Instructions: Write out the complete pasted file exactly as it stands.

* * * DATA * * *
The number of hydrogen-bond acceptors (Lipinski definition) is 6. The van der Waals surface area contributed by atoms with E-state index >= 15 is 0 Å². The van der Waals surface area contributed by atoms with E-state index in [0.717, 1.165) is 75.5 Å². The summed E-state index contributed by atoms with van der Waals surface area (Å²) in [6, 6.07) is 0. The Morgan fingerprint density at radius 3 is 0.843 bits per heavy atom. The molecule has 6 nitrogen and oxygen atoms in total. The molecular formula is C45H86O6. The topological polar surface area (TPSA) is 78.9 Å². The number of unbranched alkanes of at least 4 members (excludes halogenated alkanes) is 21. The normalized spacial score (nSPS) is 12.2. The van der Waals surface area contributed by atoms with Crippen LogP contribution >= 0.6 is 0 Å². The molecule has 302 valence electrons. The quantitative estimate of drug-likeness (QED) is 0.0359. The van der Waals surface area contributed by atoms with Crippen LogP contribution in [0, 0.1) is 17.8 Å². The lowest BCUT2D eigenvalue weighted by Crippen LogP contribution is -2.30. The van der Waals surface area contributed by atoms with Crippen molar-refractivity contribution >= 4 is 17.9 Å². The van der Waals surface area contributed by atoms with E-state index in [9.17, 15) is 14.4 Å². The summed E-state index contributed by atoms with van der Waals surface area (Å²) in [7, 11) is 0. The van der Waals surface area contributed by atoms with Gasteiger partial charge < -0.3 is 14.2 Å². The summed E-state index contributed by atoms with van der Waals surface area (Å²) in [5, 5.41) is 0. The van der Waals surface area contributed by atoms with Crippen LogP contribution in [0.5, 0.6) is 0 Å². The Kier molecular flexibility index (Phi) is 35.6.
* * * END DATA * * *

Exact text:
The number of hydrogen-bond acceptors (Lipinski definition) is 6. The van der Waals surface area contributed by atoms with E-state index >= 15 is 0 Å². The van der Waals surface area contributed by atoms with E-state index in [0.717, 1.165) is 75.5 Å². The summed E-state index contributed by atoms with van der Waals surface area (Å²) in [6, 6.07) is 0. The Morgan fingerprint density at radius 3 is 0.843 bits per heavy atom. The molecule has 6 nitrogen and oxygen atoms in total. The molecular formula is C45H86O6. The topological polar surface area (TPSA) is 78.9 Å². The number of unbranched alkanes of at least 4 members (excludes halogenated alkanes) is 21. The normalized spacial score (nSPS) is 12.2. The van der Waals surface area contributed by atoms with Crippen LogP contribution >= 0.6 is 0 Å². The molecule has 302 valence electrons. The quantitative estimate of drug-likeness (QED) is 0.0359. The van der Waals surface area contributed by atoms with Crippen LogP contribution in [0, 0.1) is 17.8 Å². The lowest BCUT2D eigenvalue weighted by Crippen LogP contribution is -2.30. The van der Waals surface area contributed by atoms with Crippen molar-refractivity contribution >= 4 is 17.9 Å². The van der Waals surface area contributed by atoms with E-state index in [9.17, 15) is 14.4 Å². The summed E-state index contributed by atoms with van der Waals surface area (Å²) in [7, 11) is 0. The van der Waals surface area contributed by atoms with Gasteiger partial charge < -0.3 is 14.2 Å². The summed E-state index contributed by atoms with van der Waals surface area (Å²) in [5, 5.41) is 0. The van der Waals surface area contributed by atoms with Crippen LogP contribution in [0.5, 0.6) is 0 Å². The Kier molecular flexibility index (Phi) is 35.6.